International Women’s Day stands for the long struggle of women for equal participation in a just society. If women once demanded the right to vote or decent working conditions for factory workers, half of the posts are now required for women and men in politics and business. The demand of the first hour for “equal pay for equal work” is still not satisfactorily implemented. When women from all continents – often separated by national boundaries or ethnic, linguistic, cultural, economic and political differences – come together to celebrate their day, they can look back on a tradition that has spanned at least nine decades of the fight for equality, justice, Peace and development means.
International Women’s Day is the story of ordinary women who made history: it is rooted in the millennia-old struggle of women for equal participation in society. In ancient Greece, Lysistrata called for a sexual strike against the men to end a war; During the French Revolution, Parisian women marched to Versailles demanding women’s suffrage under the motto “freedom, equality, brotherhood.” Here we have found some really good Women’s Day Quotes, you can use it for the coming Women’s Day.
Creation of International Women’s Day
The idea of International Women’s Day was born for the first time around the turn of the last century, as the industrialized world expanded, unrest prevailed, the population grew rapidly, and radical ideologies emerged. By a Declaration of the Socialist Party of America, the first National Women’s Day was celebrated on February 28, 1909, in the United States.
At the request of German socialists Clara Zetkin and Käte Duncker, the meeting of the Socialist Women’s International in Copenhagen in 1910 fixed a Women’s Day in honour of the Movement for Women’s Rights and to assist in the attainment of universal women’s suffrage. The proposal was unanimously welcomed by the Conference of over 100 women from 17 countries, including the first three women elected to the Finnish Parliament. There have not yet been a fixed date for the celebration of the day.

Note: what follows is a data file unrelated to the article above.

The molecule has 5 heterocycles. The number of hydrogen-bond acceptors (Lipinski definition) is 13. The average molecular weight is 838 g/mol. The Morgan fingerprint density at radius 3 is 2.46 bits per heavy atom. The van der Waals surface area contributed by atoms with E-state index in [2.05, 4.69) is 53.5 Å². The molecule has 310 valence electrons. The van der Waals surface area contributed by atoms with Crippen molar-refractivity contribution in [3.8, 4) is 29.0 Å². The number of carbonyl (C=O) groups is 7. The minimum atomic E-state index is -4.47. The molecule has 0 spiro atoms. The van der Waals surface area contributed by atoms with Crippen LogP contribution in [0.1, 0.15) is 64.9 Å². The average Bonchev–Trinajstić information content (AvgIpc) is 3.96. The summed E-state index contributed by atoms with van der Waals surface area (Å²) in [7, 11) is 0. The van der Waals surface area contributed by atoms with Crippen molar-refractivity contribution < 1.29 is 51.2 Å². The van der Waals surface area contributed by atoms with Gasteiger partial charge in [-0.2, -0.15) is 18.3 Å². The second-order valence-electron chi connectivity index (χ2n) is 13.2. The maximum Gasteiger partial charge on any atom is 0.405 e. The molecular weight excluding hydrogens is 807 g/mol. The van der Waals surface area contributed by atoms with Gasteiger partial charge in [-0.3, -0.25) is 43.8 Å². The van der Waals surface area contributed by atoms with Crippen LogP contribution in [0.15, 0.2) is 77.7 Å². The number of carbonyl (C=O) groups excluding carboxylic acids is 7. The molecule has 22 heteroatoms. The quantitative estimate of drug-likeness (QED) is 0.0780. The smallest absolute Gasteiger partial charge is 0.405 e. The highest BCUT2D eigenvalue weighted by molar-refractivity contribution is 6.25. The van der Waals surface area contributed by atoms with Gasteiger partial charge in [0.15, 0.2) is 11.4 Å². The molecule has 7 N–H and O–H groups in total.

“Out with the women’s suffrage!”
As a result of the Copenhagen resolution of 1910, 1911 International Women’s Day was first held on 19 March in Austria-Hungary, Denmark, Germany and Switzerland, where more than one million women and men participated in marches. “Hundreds of events”, wrote the “Arbeiterinnen-Zeitung” were held throughout Austria, about 20,000 socialist women demonstrated on the Ringstrasse and called “Out with the women’s suffrage!” The choice of this date should underline the revolutionary nature of Women’s Day, because March 18 was the memorial day for the fallen in Berlin during the Revolution of 1848 and the Paris Commune had begun in March (March 18 to May 28, 1871).
In the following years, on women’s day, which took place mostly on changing dates in March or April, millions of women worldwide took part in demonstrations, rallies and actions.
There are various theories and interpretations about the origins of International Women’s Day on March 8th.
According to some sources, the exact date goes back to March 8, 1857, when textile workers in New York went on strike. Other sources refer to March 8, 1908, as the day the workers of the Cotton mill in New York went on strike to demand better living and working conditions. The factory owners and supervisors included the women in the factory to prevent contact and solidarity with other workforces. When suddenly a fire broke out, 129 workers died in the flames. Other sources mention that the date of 8 March also commemorated the large textile workers strike in St. Petersburg, which spread to other sectors and triggered a major workers’ rally. These fights took place on the occasion of the women’s day on 8. From now on, this date should have international significance for the interests and the struggle of all exploited and oppressed women. To summarize, the roots of International Women’s Day are in the tradition of proletarian women’s struggles.